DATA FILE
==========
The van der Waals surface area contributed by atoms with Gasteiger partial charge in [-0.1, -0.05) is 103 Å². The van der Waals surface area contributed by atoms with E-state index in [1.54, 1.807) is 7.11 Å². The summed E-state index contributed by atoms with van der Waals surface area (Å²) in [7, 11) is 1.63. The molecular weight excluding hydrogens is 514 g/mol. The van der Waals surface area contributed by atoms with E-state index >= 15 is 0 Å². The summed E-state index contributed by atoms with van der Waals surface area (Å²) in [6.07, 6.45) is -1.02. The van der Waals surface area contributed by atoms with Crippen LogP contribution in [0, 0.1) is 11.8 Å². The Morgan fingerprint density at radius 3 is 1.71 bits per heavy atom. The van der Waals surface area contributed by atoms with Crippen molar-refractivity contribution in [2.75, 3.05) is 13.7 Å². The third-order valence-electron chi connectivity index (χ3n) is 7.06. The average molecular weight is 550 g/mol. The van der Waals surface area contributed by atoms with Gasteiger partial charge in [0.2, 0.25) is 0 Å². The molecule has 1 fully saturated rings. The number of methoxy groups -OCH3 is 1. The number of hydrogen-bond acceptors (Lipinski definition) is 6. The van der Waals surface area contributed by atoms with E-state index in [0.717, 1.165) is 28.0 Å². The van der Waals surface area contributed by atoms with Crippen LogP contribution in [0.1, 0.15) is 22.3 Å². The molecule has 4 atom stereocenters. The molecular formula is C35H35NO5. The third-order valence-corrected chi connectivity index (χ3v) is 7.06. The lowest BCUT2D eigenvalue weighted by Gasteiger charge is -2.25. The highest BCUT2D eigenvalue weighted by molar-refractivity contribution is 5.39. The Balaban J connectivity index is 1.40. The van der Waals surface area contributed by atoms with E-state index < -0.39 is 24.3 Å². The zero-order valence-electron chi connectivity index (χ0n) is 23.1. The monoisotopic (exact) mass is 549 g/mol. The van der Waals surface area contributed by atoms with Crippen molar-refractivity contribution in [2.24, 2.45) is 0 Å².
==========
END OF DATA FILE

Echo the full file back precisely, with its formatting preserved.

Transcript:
The van der Waals surface area contributed by atoms with Gasteiger partial charge in [-0.1, -0.05) is 103 Å². The van der Waals surface area contributed by atoms with E-state index in [1.54, 1.807) is 7.11 Å². The summed E-state index contributed by atoms with van der Waals surface area (Å²) in [7, 11) is 1.63. The molecular weight excluding hydrogens is 514 g/mol. The van der Waals surface area contributed by atoms with E-state index >= 15 is 0 Å². The summed E-state index contributed by atoms with van der Waals surface area (Å²) in [6.07, 6.45) is -1.02. The van der Waals surface area contributed by atoms with Crippen LogP contribution in [0, 0.1) is 11.8 Å². The Morgan fingerprint density at radius 3 is 1.71 bits per heavy atom. The van der Waals surface area contributed by atoms with Crippen molar-refractivity contribution in [2.75, 3.05) is 13.7 Å². The third-order valence-electron chi connectivity index (χ3n) is 7.06. The average molecular weight is 550 g/mol. The van der Waals surface area contributed by atoms with Gasteiger partial charge in [0.2, 0.25) is 0 Å². The molecule has 1 fully saturated rings. The number of methoxy groups -OCH3 is 1. The number of hydrogen-bond acceptors (Lipinski definition) is 6. The van der Waals surface area contributed by atoms with E-state index in [0.717, 1.165) is 28.0 Å². The van der Waals surface area contributed by atoms with Crippen LogP contribution in [0.1, 0.15) is 22.3 Å². The molecule has 4 atom stereocenters. The molecular formula is C35H35NO5. The third-order valence-corrected chi connectivity index (χ3v) is 7.06. The lowest BCUT2D eigenvalue weighted by Gasteiger charge is -2.25. The highest BCUT2D eigenvalue weighted by molar-refractivity contribution is 5.39. The Balaban J connectivity index is 1.40. The van der Waals surface area contributed by atoms with E-state index < -0.39 is 24.3 Å². The zero-order valence-electron chi connectivity index (χ0n) is 23.1. The monoisotopic (exact) mass is 549 g/mol. The van der Waals surface area contributed by atoms with Crippen molar-refractivity contribution in [2.24, 2.45) is 0 Å².